Releasing to see the Rocks

They called them raft rippers.

Enormous rocks lurking just below the rollicking waters of the middle fork of the Salmon River, lying in wait to ruin a rafting trip by slicing into the inflatable vessels that we floated down in. It was May, so the water level was high in the river canyon, and the rocks were hidden just underneath. We only knew that they might exist from tales when the water was lower.  Knowing where the raft rippers were, and the best way to navigate around them, kept the rafting exciting but not perilous.

These hazards exist in every relationship.
Some are always visible, such as finances and careers.
Most lay somewhat hidden by the rushing water of everyday life.  

You might be thinking, ”what’s that got to do with going away for a weekend to talk about plans for the year with my partner”?

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When to plan? We have suggestions.

Stating the obvious: picking a date to create a plan for your next year is going to be dependent on you and your partner’s schedule.

We’ve found that the beginning of the year naturally works well. The first holiday after the New Year is the long weekend for Martin Luther King Jr.’s birthday in January, and that has consistently been good to us, as both of us get a day off work. Perhaps that works for you as well!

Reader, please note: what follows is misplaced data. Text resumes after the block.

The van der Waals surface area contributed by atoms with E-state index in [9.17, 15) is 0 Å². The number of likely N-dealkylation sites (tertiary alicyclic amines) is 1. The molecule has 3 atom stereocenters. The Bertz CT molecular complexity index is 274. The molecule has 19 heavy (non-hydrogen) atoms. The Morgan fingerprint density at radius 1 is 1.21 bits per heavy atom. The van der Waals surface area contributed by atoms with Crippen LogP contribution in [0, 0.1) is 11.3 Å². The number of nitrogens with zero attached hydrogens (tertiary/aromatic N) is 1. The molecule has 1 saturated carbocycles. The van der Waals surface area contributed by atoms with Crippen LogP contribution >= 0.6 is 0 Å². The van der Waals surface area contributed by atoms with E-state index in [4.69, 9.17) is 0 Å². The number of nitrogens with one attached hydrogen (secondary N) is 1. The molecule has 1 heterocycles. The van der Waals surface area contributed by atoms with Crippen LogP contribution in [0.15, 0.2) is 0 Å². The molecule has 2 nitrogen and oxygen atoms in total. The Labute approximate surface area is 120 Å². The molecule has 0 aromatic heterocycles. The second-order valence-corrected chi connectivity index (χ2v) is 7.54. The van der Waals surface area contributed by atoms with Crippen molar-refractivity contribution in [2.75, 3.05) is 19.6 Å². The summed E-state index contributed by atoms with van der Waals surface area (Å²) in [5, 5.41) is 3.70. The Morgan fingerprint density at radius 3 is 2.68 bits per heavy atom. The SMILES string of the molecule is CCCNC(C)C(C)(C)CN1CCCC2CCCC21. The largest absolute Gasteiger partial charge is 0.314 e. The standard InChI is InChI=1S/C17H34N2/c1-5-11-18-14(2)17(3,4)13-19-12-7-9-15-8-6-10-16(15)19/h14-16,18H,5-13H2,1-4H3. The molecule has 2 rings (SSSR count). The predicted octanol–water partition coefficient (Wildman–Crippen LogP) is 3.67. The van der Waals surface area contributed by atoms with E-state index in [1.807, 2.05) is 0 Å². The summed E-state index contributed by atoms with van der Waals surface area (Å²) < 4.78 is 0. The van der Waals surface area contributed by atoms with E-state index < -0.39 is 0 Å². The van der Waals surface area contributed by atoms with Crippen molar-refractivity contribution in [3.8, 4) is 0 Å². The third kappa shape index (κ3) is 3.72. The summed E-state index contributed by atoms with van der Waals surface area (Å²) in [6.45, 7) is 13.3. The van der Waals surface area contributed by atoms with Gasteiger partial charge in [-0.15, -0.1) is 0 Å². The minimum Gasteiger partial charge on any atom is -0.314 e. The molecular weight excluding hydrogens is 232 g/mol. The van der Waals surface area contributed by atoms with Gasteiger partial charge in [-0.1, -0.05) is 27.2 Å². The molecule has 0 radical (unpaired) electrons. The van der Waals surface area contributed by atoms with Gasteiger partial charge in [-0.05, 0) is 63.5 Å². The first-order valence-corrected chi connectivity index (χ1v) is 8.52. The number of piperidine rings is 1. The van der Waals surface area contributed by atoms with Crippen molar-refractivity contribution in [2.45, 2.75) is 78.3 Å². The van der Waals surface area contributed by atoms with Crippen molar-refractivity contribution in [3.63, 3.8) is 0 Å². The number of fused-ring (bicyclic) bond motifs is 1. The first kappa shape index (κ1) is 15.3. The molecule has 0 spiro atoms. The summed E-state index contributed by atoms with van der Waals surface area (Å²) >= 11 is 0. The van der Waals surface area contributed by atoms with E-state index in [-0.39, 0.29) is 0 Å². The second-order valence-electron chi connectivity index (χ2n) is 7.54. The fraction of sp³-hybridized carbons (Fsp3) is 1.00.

What dates work for you, and why? Let us know, and help out your other unionists!

5 Tips to Keep from Just Drifting Along

Sailing off into the sunset is often the end of the movie, but the actual beginning of the true, long-term relationship. We assume there’s nothing but smooth waters ahead, but anyone in an actual long-term relationship knows this uncharted territory can be much tricker than simply falling in love. How then to navigate the waters of a lifetime union without running aground on major life events or, worse, just drifting aimlessly along?

  1. Have a destination on your map (create shared goals):

Rarely do we leave the house with no idea of where we are going; yet we often start our time together with a significant other just “seeing how things go.” Initially, this is a great way to test the waters, but a successful long-term relationship requires input from both of you in terms of where you want to go in life or one of you will feel like you’ve been taken for a ride. What do you, personally, want to do with your time on Earth? What does your partner want to accomplish? Where do these overlap and how can you make space on your map to visit all of these goals, together? Finish a degree, open a business, build a family. Goals, both personal and shared, shape our lives and should be verbalized early and often in a relationship. They will change over time as you deal with the changing tides of life, but knowing what they are will give you something to steer towards, together.

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